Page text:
I’d just write as fast and as long as I could and then fall into bed. My only goal was to try and do more than I did the previous day. The biggest day I ever had was here in Arizona when I was working on Dead-Bang. I worked 24 hours straight and did 24,000 words. I think when it goes that well and goes that fast, it’s the best stuff you can do.

He makes me feel lazy. By the way, that’s him on the right in the picture, his late wife Tina is in the middle, and the other lady was family friend Mar Cielo McCoy. The picture was taken during Prather’s year in Mexico in the early 50s, and comes from the Prather website.

Book Tours

My friend SJ Rozan posted an interesting explanation on her blog about how book tours work. The idea is you’re sent to cities where you’re popular to jolt the sales even more… or to cities where you’re not, to create a jolt where you haven’t gotten one before. Or you’re sent to a particular city because other authors on the publisher’s list will be there at the same time… or because a bookstore requested you… or because…well, just because. In other words, she can be sent anywhere and doesn’t have much of a say over where she goes. But, she writes, there are some authors who do…

The exception to this is authors like Lawrence Block, who works out deals with his publisher where he takes the tour budget, rents a car, books the tour himself, marathon drives and does about three times as many cities as they would have sent him to. You can only do that if you have a certain amount of clout and the soul of a long-haul truck driver. I also understand that Stuart Woods pilots his own small jet on tour, and won’t go to cities where he can’t land. This may be an urban legend, though.

Gregory McDonald

The previous post about FLETCH got me thinking about the author, Gregory McDonald… and I unearthed this interview I did with him back in the early 80s when I was a UCLA student. Since I haven’t seen him interviewed much, I thought I’d share it with you in its entirety.


Irwin Maurice Fletcher isn’t what you would call a dashing hero. A slob maybe, unorthodox to be sure, but certainly not your average suave and debonair type.

Fletch, as his fans know him, is a reporter and perhaps the most down to earth hero in detective fiction today. If anything, he’s at least one of the bestselling.

Gregory McDonald’s “Fletch” will be back in a new adventure this summer entitled “Fletch’s Moxie,” which takes the smooth talking scribe to Hollywood to uncover the grime behind the tinsel.

Fletch arose from McDonald’s own experiences in journalism his father was a reporter and McDonald worked for seven years at the Boston Globe before writing “Fletch” in 1974.

Since that time, “Fletch” has sold one million copies a year domestically, spawned three successful sequels and two “Flynn” spin offs, and has earned McDonald the coveted Edgar award. the mystery fiction equivalent of an Oscar.

“Fletch’s Moxie, ” like last winter’s “Fletch and the Widow Bradley,” is a prequel a story which takes place e before the adventures chronicled in “Fletch” and the novels which followed it.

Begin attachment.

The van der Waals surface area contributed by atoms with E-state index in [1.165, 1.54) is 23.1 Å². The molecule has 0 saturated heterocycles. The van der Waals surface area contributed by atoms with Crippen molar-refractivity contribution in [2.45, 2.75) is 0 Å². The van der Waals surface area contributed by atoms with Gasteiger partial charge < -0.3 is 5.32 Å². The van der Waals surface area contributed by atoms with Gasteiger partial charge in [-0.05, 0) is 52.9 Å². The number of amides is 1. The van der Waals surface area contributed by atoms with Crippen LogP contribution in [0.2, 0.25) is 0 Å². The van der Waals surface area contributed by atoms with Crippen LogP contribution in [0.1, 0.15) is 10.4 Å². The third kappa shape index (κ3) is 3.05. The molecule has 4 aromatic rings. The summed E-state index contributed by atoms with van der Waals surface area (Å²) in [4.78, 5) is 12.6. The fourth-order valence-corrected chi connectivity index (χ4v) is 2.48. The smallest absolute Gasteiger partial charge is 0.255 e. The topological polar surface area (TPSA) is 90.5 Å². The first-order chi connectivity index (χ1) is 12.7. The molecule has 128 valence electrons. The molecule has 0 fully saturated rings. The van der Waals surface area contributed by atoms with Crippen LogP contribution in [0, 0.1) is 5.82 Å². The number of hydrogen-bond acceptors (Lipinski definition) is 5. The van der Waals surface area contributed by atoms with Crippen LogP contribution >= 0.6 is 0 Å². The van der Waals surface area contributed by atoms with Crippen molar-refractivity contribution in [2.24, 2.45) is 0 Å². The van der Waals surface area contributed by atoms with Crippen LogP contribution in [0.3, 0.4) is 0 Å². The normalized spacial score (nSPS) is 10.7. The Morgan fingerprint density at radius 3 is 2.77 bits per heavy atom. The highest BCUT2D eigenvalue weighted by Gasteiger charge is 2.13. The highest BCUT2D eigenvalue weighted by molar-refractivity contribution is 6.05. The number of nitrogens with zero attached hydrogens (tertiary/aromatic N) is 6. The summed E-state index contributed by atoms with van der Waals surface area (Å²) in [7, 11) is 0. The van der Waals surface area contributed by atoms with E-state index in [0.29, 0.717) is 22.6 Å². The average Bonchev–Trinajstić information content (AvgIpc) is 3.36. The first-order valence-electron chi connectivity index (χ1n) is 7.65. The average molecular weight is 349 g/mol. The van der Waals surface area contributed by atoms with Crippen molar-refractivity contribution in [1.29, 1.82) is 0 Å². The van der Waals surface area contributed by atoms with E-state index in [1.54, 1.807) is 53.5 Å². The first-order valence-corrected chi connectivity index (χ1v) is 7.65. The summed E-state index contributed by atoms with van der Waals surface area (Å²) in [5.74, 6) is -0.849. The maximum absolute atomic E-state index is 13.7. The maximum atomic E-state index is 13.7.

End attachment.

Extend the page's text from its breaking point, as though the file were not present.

If that sound unusual, it’ s no more unusual than the peculiar way “Fletch” became a novel in the first place. McDonald finished up the last chapter of “Fletch” while his family waited for him in a car all packed up for a trip to Vermont. After hurriedly wrapping things up, he called his o ld copy boy at the Globe and asked him to read the book while McDonald was out of town. If you like it, he told the boy, do something with it.”

“It had no chance of succeeding, ” McDonald recalled, ” so I was pretty casual about it . ” The copy boy liked it, and so did one of three publishers he sent it to while McDonald was away.

The book became a huge success and readers demanded more. “I had had no intention of following ‘Fletch’ up. But, I got tons of mail asking me to do another one. So, I sat under a tree for six months and talked with my dog about it.”

The result was “Confess, Fletch,” and another Edgar for McDonald. One of the peripheral characters in that novel became so popular he warranted a book of his own. It was called “Flynn,” which met with enough success to prompt a sequel called “The Buck Passes Flynn” in April.

The one rule of novel writing, McDonald has learned, is “a novel to be novel must really have something novel about it.”

Each of his novels have a tantalizing gimmick, he said, citing the “real don’t reveal the ending ending” of “Fletch and the Widow Bradley.”

Why is Fletch so popular?

“I think everyone wants to be a reporter – they “Fletch”want to have the right to ask questions,” McDonald explained. “A journalist is a person with a license to ask questions.”

Even McDonald misses the pleasures of being a news hound.

“I can remember sitting around the city room at 3 am listening to the reporters tell stories. There’s a real spirit there. I miss reporting, and I still get up and want to see what I have in the paper in the morning. I miss the excitement, reporting is such marvelously seductive fun.”